Durable suppression has been demonstrated for approaches containing nonnucleosides beyond one year as seen in a study known as INCAS, as well as DuPont's 006. The former was a study using AZT, ddI, and nevirapine (Viramune), and there are data out beyond two years that shows that those patients who initially achieved a viral load below 20 copies have a durable response. Other studies based on nevirapine have shown similar success rates, including one known as Virgo, using d4T and ddI. The advantage in these studies is that both the ddI and nevirapine can be taken just once daily, providing a relatively simple antiviral combination. Dr. Raffi presented the data from the subset of patients in these studies who started with a viral load over 100,000, and showed similar rates of success as compared to those below this level. This issue of success at higher viral loads has also been demonstrated in several regimens containing two nucleosides and efavirenz. There have been studies using efavirenz with either AZT plus 3TC, d4T with 3TC, or d4T plus ddI, and each has shown similar rates of viral suppression at both lower and higher viral loads. (This similarity in the success rate appears to differ from several studies when two nucleosides are given with one protease inhibitor. In that case there is more often a decreased viral suppression rate in persons with a viral load over 100,000 -- as a result, dual PI combinations could be recommended for this circumstance when using PI's). Regimens based on nucleosides plus efavirenz (Sustiva) have also confirmed the durability of viral suppression, as those who initially went below 50 copies were more likely to have continued suppression two years later than with two regimens based on indinavir (Crixivan).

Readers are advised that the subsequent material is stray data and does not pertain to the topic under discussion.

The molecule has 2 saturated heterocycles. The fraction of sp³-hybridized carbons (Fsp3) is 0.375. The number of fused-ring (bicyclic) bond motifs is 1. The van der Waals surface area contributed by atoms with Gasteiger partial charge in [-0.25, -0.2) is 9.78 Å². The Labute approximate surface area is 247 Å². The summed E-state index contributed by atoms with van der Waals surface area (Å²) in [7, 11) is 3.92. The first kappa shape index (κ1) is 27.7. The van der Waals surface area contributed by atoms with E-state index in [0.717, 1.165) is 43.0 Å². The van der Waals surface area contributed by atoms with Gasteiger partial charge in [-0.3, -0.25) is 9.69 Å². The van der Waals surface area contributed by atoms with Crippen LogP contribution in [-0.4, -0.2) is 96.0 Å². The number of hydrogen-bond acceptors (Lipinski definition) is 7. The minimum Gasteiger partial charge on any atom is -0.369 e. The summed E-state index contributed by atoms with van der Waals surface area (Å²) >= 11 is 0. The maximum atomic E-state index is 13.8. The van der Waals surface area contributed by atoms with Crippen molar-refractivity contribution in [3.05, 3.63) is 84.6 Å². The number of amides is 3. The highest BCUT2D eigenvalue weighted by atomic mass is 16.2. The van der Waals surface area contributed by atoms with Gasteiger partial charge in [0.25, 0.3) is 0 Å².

The toxicities of nevirapine tend to include the risk of a rash in the first few weeks after starting the drug. In the Virgo study, this rash was seen in 17%, although only 8% needed to discontinue the medication for this reason. (A symposium focussing on nevirapine suggested that the use of corticosteroids when starting nevirapine would decrease this risk of rash.) The other side effect seen with nevirapine is liver toxicity, and in these studies was seen in about 8% of those starting the regimen. The toxicities of triple nucleosides were also reviewed, with a reminder of the primary side effect seen when using abacavir, specifically the hypersensitivity reaction, which in this study was reported in 6.7% of those on the drug.

For those who started therapy with a PI containing regimen but are experiencing a side effect (or concerned about future side effects), there have been a few studies that have substituted a non-PI medication for the PI. In general these studies have been successful in maintaining viral suppression after the substitution. One of the primary factors identified by Dr. Raffi as a predictor of who would be successful after a substitution are those who were antiviral naïve before starting the PI containing regimen, i.e. those who were on their first combination. When compared to those who had more antiviral experience, antiviral naïve patients had less than a 5% risk of losing viral suppression when substituting a nonnucleoside, whereas about 25% had viral rebound if they had prior antiviral experience. There are data that these substitutions will allow resolution in some of the side effects associated with PI's. The one that has been most proven is the normalization of lipids when using either nevirapine or abacavir instead of a PI. As there are few if any lipid abnormalities seen when using triple nucleosides, one study that replaced abacavir for the PI showed normalization of the lipids in the majority of those who made the switch. Similar data are available when nevirapine was used. Improvements in glucose control have also been noted. Changes in body shape have been reported but may be less evident in the first six months after such substitutions, and longer term data are needed to confirm the early reports suggesting some benefit.




  
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Please note: Knowledge about HIV changes rapidly. Note the date of this summary's publication, and before treating patients or employing any therapies described in these materials, verify all information independently. If you are a patient, please consult a doctor or other medical professional before acting on any of the information presented in this summary. For a complete listing of our most recent conference coverage, click here.